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January 1, 2003

ECNs and Profitless Prosperity

By Duncan Niederauer

The past 12 months, a time of disappointing returns, is remembered for more regulatory reforms and market structure changes. Traders want unprecedented access to liquidity. It is an environment that portends both challenges and opportunities in direct access trading.

Some ECNs have become strong competitors of the dominant market centers - the NYSE and Nasdaq. However, as broker dealers regulated under Reg ATS, these ECNs can also compete for institutional business.

Attracting highly portable broker dealer liquidity is not lost on ECNs. It would be difficult, if not impossible, to capture higher margin institutional business without it. Unsurprisingly, 2002 saw the advent of "liquidity provision rebates." That happened as the pricing competition for broker dealer volume became a race to zero.

The consequences could be described as profitless prosperity. As a defensive strategy, several ECNs are examining alternative revenue sources: exchange market data and listing fees. Some ECNs have filed for exchange status. Others seek to acquire, or embark on joint ventures with exchanges.

Why would broker dealers support alternatives that are competing for the same institutional customer? Accessing liquidity on these venues is non-controversial, as best execution obligations take precedence. However, assuming that an order posted on SuperMontage, Instinet or Archipelago has an equal chance of execution, why would broker dealers continue to contribute liquidity to alternatives that subsequently utilize this volume to compete for institutional orders? One rationale often suggested is that the ECNs afford a measure of post-trade counter-party anonymity that SuperMontage cannot. Until Nasdaq can overcome this, successful ECNs can be expected to compete effectively in a market in which fees have converged.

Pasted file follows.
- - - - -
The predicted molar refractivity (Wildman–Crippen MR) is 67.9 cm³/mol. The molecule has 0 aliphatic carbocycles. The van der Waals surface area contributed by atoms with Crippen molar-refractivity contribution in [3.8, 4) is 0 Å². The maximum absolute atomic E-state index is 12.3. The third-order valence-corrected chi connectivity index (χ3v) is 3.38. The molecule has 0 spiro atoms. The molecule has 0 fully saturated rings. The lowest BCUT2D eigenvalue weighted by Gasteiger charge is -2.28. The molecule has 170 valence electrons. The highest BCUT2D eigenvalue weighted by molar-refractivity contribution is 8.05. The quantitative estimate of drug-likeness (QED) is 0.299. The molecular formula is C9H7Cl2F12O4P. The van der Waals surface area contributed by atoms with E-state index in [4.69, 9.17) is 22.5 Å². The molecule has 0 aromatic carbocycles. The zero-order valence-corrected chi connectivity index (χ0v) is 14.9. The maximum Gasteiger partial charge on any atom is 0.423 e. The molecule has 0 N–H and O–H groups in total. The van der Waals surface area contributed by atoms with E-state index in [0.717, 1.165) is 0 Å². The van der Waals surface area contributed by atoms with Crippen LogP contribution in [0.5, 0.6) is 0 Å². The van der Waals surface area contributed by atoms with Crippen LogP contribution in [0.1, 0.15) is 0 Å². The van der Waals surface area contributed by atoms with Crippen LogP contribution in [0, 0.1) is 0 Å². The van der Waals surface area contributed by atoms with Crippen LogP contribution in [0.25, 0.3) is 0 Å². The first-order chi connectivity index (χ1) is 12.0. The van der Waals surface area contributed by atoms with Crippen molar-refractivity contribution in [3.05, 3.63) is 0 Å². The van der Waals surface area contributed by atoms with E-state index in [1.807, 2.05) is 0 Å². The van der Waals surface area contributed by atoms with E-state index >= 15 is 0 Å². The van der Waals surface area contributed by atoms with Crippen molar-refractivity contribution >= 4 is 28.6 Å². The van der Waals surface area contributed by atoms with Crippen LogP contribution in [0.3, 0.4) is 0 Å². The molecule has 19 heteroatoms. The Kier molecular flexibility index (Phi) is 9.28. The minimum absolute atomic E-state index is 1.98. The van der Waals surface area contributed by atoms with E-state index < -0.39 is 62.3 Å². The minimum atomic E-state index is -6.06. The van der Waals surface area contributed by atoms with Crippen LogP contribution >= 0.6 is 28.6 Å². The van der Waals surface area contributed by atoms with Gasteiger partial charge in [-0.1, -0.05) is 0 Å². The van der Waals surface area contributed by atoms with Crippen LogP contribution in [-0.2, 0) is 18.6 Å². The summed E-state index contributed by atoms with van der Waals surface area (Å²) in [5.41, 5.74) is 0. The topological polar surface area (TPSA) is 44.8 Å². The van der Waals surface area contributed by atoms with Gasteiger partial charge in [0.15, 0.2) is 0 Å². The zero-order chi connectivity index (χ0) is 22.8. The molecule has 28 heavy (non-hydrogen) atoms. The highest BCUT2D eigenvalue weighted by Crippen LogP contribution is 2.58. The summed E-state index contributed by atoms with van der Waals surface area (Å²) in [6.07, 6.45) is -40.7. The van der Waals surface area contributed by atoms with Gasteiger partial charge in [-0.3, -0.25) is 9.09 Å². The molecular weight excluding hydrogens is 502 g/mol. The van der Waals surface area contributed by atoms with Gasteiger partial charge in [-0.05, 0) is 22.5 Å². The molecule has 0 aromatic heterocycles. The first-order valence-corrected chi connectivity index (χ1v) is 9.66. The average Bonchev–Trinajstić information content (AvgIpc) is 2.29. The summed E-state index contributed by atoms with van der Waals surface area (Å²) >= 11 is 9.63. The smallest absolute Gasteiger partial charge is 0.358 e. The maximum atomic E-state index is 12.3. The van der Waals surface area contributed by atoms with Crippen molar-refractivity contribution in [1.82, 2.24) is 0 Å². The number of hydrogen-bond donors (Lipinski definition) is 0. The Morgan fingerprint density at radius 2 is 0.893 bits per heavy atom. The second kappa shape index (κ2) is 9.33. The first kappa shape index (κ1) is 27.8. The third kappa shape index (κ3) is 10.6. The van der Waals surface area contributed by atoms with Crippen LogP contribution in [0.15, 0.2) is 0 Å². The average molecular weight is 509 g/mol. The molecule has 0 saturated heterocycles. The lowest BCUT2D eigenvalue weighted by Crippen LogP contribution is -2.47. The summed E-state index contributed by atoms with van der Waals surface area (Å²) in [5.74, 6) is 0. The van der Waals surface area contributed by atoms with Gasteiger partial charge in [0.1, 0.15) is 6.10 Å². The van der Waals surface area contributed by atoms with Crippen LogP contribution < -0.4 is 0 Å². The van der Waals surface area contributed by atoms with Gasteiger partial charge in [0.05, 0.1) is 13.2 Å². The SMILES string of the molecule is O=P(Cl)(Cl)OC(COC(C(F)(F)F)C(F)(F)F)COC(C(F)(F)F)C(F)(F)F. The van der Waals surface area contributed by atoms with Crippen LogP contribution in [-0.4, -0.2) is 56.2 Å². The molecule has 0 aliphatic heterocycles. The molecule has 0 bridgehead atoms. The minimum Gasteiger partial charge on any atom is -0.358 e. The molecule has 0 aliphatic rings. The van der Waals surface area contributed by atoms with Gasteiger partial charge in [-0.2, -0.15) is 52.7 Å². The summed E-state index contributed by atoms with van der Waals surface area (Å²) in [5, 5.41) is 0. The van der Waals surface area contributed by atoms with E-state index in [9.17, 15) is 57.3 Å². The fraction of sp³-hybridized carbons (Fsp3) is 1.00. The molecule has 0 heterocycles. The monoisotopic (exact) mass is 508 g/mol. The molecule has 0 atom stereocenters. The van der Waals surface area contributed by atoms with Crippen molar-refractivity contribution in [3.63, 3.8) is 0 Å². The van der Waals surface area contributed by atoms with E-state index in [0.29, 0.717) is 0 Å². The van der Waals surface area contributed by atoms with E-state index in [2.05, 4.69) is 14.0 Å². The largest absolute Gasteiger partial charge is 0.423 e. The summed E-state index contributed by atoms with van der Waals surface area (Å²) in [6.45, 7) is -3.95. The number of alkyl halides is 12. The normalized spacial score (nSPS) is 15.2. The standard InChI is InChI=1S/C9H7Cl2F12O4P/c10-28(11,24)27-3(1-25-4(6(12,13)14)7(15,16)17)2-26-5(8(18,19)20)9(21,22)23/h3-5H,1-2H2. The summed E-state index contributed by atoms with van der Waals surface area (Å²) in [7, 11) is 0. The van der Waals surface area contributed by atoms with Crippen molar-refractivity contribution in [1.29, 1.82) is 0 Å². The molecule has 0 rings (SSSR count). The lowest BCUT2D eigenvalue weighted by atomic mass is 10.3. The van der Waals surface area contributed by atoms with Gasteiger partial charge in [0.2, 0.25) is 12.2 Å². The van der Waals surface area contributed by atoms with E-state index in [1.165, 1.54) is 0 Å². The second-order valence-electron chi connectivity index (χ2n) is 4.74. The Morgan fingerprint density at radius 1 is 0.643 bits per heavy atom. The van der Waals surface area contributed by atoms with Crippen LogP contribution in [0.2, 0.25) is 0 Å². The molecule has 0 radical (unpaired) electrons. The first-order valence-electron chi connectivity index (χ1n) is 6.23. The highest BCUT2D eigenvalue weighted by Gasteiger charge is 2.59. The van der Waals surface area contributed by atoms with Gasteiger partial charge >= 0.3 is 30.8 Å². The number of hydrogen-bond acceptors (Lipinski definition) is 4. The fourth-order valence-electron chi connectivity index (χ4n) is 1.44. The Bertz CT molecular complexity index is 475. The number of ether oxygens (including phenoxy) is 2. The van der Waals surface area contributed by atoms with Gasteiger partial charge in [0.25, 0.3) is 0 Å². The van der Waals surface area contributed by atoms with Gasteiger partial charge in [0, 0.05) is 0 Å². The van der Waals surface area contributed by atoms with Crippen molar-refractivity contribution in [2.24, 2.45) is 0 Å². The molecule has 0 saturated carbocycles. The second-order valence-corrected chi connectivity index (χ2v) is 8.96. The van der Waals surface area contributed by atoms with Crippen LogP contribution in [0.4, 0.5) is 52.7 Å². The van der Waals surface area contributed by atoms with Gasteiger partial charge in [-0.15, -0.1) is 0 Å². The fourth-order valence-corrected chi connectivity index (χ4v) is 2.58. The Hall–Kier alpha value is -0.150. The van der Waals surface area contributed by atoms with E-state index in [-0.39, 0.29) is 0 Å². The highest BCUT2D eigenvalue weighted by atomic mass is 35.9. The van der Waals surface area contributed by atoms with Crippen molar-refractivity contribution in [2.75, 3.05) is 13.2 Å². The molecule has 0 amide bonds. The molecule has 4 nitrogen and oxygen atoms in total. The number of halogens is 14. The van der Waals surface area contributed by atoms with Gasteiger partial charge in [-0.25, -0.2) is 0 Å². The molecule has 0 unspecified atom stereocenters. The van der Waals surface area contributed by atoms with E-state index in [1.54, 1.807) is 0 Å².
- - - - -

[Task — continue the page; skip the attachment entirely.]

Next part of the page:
As destinations continue to compete, and the SEC considers appropriate regulation, market participants face tough decisions. The resulting unlinked markets raise issues about best execution obligations. For those ATSs that participate in SuperMontage and continue to collect access fees, the negative impact of this approach has caused buyside and sellside traders to step back. As one mutual fund trading desk head said, "I'm generally in favor of helping the upstarts remain competitive...until it impairs my ability to execute effectively."

The more successful ATSs have chosen regional exchanges and the ADF rather than SuperMontage. Early returns suggest that access fees will likely be eliminated, liquidity provision rebates will be reviewed and standards for quote accessibility will be enforced in lieu of mandated linkages. Some degree of fragmentation will persist. The roles of broker dealers and exchange-like entities will blur.

An analyst at Celent predicts increasing demand for direct access trading technologies by many types of customers. Historically, the majority of direct access products were aimed at the OTC market and inextricably linked to destinations. The ECN desktop technology tools had one thing in common: The search for liquidity began in the ECN's own affiliated liquidity pool. In the Instinet and Island cases, they ended there too. Intelligent order routing for smaller marketable orders existed, but predominantly resided within the respective ECNs functionality rather than the client facing applications.

Buyside and sellside customers are going to be demanding more information, better tools, robust customer service and enhanced functionality. How should the direct access community respond? The winners need to:

* Aggregate the desktop. Provide consolidated market data and depth of books, from all venues for all instruments.

* Be destination neutral. Execute orders in an unbiased way, prioritizing liquidity and best execution above affiliations.

* Develop sophisticated, algorithmic trading strategies for larger orders to complement the existing intelligent routing of smaller marketable orders.

* Invest in client site technology integration, to enhance the value of clients' existing trading technology.

Duncan Niederauer is a managing director of Goldman Sachs. He manages the equities division's direct access and electronic trading efforts.